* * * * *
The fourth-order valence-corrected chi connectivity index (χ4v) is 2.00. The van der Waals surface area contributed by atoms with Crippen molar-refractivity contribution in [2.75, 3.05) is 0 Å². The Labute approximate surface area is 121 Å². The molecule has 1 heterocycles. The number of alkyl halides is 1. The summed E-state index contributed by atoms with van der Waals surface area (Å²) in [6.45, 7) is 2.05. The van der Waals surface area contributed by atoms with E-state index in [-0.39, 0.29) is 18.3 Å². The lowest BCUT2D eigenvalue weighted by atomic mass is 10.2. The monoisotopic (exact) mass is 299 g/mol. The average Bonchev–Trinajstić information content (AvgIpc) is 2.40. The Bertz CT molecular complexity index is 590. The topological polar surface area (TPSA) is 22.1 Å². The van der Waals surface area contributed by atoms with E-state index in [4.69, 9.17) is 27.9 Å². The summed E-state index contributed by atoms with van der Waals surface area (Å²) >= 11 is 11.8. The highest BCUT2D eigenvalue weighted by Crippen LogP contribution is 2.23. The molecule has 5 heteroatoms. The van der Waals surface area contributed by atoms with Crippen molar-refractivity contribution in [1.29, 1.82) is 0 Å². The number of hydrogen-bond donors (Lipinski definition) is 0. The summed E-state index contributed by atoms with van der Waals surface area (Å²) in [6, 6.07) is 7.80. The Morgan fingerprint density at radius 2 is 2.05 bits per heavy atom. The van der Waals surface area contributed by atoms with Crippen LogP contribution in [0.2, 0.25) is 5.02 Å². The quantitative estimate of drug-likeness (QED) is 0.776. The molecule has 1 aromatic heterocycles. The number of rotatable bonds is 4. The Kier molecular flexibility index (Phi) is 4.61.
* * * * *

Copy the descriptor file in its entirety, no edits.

The fourth-order valence-corrected chi connectivity index (χ4v) is 2.00. The van der Waals surface area contributed by atoms with Crippen molar-refractivity contribution in [2.75, 3.05) is 0 Å². The Labute approximate surface area is 121 Å². The molecule has 1 heterocycles. The number of alkyl halides is 1. The summed E-state index contributed by atoms with van der Waals surface area (Å²) in [6.45, 7) is 2.05. The van der Waals surface area contributed by atoms with E-state index in [-0.39, 0.29) is 18.3 Å². The lowest BCUT2D eigenvalue weighted by atomic mass is 10.2. The monoisotopic (exact) mass is 299 g/mol. The average Bonchev–Trinajstić information content (AvgIpc) is 2.40. The Bertz CT molecular complexity index is 590. The topological polar surface area (TPSA) is 22.1 Å². The van der Waals surface area contributed by atoms with E-state index in [4.69, 9.17) is 27.9 Å². The summed E-state index contributed by atoms with van der Waals surface area (Å²) >= 11 is 11.8. The highest BCUT2D eigenvalue weighted by Crippen LogP contribution is 2.23. The molecule has 5 heteroatoms. The van der Waals surface area contributed by atoms with Crippen molar-refractivity contribution in [1.29, 1.82) is 0 Å². The number of hydrogen-bond donors (Lipinski definition) is 0. The summed E-state index contributed by atoms with van der Waals surface area (Å²) in [6, 6.07) is 7.80. The Morgan fingerprint density at radius 2 is 2.05 bits per heavy atom. The van der Waals surface area contributed by atoms with Crippen LogP contribution in [0.2, 0.25) is 5.02 Å². The quantitative estimate of drug-likeness (QED) is 0.776. The molecule has 1 aromatic heterocycles. The number of rotatable bonds is 4. The Kier molecular flexibility index (Phi) is 4.61.